Domestic politics: the most likely trends in 2016
In anticipation of the Russian market recovery, the government will attempt to obtain external financing from the IMF and the Eurasia Foundation for Stabilization and Development in order to maintain current social and economic policies. To this end, the authorities are ready to undertake a series of targeted and unpopular measures to curtail social protection for the population, for example, in the housing sector and the pension system.
The Belarusian authorities will tell foreign creditors that such measures are intended as elements of economic reforms, and to the population they will tell that foreign lending terms are harsh.
Nevertheless, the Belarusian authorities will not dare to make significant changes to the current socio-economic model without serious pressure from the population.
Public officials are likely to step-up the struggle for the redistribution of increasingly scarce public resources, which may result in several acute anti-corruption campaigns by the authorities, dismissal and prosecution of regional nomenklatura clans and businesses close to them.
In domestic policy, the Belarusian government is unlikely to decide to empower the opposition and enable it into the parliament and other representative bodies as a result of the elections.
The opposition environment is likely to continue reformatting and creating situational alliances before the parliamentary elections. Practically all political parties with regional structures plan to participate in the upcoming parliamentary campaign. Some leaders in exhale and opposition leaders with few human resources are likely to adhere to the boycott strategy.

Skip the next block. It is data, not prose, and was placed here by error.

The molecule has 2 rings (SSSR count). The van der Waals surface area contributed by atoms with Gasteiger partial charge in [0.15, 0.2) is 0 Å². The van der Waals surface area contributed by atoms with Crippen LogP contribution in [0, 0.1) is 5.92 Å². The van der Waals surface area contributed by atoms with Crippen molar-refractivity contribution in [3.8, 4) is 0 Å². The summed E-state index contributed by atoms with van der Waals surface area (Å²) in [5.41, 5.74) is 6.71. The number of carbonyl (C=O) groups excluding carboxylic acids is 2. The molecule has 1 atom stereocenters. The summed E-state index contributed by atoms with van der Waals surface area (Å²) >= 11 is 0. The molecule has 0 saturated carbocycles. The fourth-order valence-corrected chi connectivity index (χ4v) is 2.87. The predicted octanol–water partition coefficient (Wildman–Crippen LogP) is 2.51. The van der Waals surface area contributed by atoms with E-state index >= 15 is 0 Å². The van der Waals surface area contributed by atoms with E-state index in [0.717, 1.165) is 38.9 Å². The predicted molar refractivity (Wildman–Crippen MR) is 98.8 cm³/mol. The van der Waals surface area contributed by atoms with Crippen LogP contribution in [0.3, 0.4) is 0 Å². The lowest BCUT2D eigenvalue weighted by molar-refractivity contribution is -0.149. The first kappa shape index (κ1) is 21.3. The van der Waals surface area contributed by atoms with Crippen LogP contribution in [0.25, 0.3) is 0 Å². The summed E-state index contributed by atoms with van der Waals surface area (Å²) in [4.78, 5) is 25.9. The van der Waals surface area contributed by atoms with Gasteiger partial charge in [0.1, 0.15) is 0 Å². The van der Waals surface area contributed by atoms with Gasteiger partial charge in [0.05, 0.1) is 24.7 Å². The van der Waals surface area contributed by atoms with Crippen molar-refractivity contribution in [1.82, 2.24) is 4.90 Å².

Attempts of the democratic forces to unite within the frameworks of the Congress are likely to be futile. Even if the opposition manages to hold the Congress, it is unlikely to be attended by many opposition leaders and is likely to exclude many prominent opposition organizations.
The Belarusian authorities regard the Catholic conference as yet another international event to promote Minsk as a global negotiating platform. Minsk’s proposal to organise a meeting between the Roman-Catholic Church and the Russian Orthodox Church is rather an image-making undertaking than a serious intention. However, the authorities could somewhat extend the opportunities for the Roman-Catholic Church in Belarus due to developing contacts with the Catholic world.
Minsk is attempting to lay out a mosaic from various international religious, political and sportive events to shape a positive image of Belarus for promoting the Helsinki 2.0 idea.
Belarus’ invitation to the head of the Holy See for a meeting with the Patriarch of the Russian Orthodox Church should be regarded as a continuation of her foreign policy efforts in shaping Minsk’s peacekeeping image and enhancing Belarus’ international weight. The Belarusian authorities are aware that their initiative is unlikely to find supporters among the leadership of the Russian Orthodox Church in Moscow. In Russia, isolationist sentiments prevail.
In addition, for domestic audiences, the authorities make up for the lack of tangible economic growth with demonstrations of growth in Minsk’s authority at international level through providing a platform for religious, sportive and other dialogues.